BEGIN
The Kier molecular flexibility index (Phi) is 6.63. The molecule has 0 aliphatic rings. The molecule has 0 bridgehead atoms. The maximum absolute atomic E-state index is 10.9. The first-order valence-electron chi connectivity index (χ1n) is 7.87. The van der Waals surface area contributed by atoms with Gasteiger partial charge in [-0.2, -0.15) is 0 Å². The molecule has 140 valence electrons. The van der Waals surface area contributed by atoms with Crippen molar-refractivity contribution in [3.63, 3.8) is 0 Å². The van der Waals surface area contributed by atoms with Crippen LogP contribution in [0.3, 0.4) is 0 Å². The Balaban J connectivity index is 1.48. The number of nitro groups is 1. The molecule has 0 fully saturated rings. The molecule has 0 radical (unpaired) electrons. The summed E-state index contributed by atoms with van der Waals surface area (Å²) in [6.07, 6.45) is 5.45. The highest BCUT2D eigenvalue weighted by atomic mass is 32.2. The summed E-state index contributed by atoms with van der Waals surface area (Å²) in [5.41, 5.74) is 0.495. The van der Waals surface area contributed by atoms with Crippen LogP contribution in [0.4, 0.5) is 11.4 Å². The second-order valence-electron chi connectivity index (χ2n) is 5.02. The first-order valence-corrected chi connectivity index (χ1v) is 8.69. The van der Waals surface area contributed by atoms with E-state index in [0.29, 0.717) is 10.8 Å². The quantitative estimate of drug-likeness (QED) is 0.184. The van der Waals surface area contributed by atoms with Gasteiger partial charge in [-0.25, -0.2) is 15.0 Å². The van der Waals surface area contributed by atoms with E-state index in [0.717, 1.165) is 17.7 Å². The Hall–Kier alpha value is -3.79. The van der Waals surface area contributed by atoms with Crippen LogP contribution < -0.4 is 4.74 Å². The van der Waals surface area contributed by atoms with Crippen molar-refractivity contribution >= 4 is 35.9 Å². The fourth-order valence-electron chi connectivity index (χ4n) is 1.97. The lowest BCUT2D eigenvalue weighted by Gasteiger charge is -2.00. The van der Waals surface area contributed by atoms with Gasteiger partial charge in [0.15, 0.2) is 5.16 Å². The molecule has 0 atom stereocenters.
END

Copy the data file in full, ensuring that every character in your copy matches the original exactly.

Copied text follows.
The Kier molecular flexibility index (Phi) is 6.63. The molecule has 0 aliphatic rings. The molecule has 0 bridgehead atoms. The maximum absolute atomic E-state index is 10.9. The first-order valence-electron chi connectivity index (χ1n) is 7.87. The van der Waals surface area contributed by atoms with Gasteiger partial charge in [-0.2, -0.15) is 0 Å². The molecule has 140 valence electrons. The van der Waals surface area contributed by atoms with Crippen molar-refractivity contribution in [3.63, 3.8) is 0 Å². The van der Waals surface area contributed by atoms with Crippen LogP contribution in [0.3, 0.4) is 0 Å². The Balaban J connectivity index is 1.48. The number of nitro groups is 1. The molecule has 0 fully saturated rings. The molecule has 0 radical (unpaired) electrons. The summed E-state index contributed by atoms with van der Waals surface area (Å²) in [6.07, 6.45) is 5.45. The highest BCUT2D eigenvalue weighted by atomic mass is 32.2. The summed E-state index contributed by atoms with van der Waals surface area (Å²) in [5.41, 5.74) is 0.495. The van der Waals surface area contributed by atoms with Crippen LogP contribution in [0.4, 0.5) is 11.4 Å². The second-order valence-electron chi connectivity index (χ2n) is 5.02. The first-order valence-corrected chi connectivity index (χ1v) is 8.69. The van der Waals surface area contributed by atoms with E-state index in [0.29, 0.717) is 10.8 Å². The quantitative estimate of drug-likeness (QED) is 0.184. The van der Waals surface area contributed by atoms with Gasteiger partial charge in [-0.25, -0.2) is 15.0 Å². The van der Waals surface area contributed by atoms with E-state index in [0.717, 1.165) is 17.7 Å². The Hall–Kier alpha value is -3.79. The van der Waals surface area contributed by atoms with Crippen LogP contribution < -0.4 is 4.74 Å². The van der Waals surface area contributed by atoms with Crippen molar-refractivity contribution >= 4 is 35.9 Å². The fourth-order valence-electron chi connectivity index (χ4n) is 1.97. The lowest BCUT2D eigenvalue weighted by Gasteiger charge is -2.00. The van der Waals surface area contributed by atoms with Gasteiger partial charge in [0.15, 0.2) is 5.16 Å². The molecule has 0 atom stereocenters.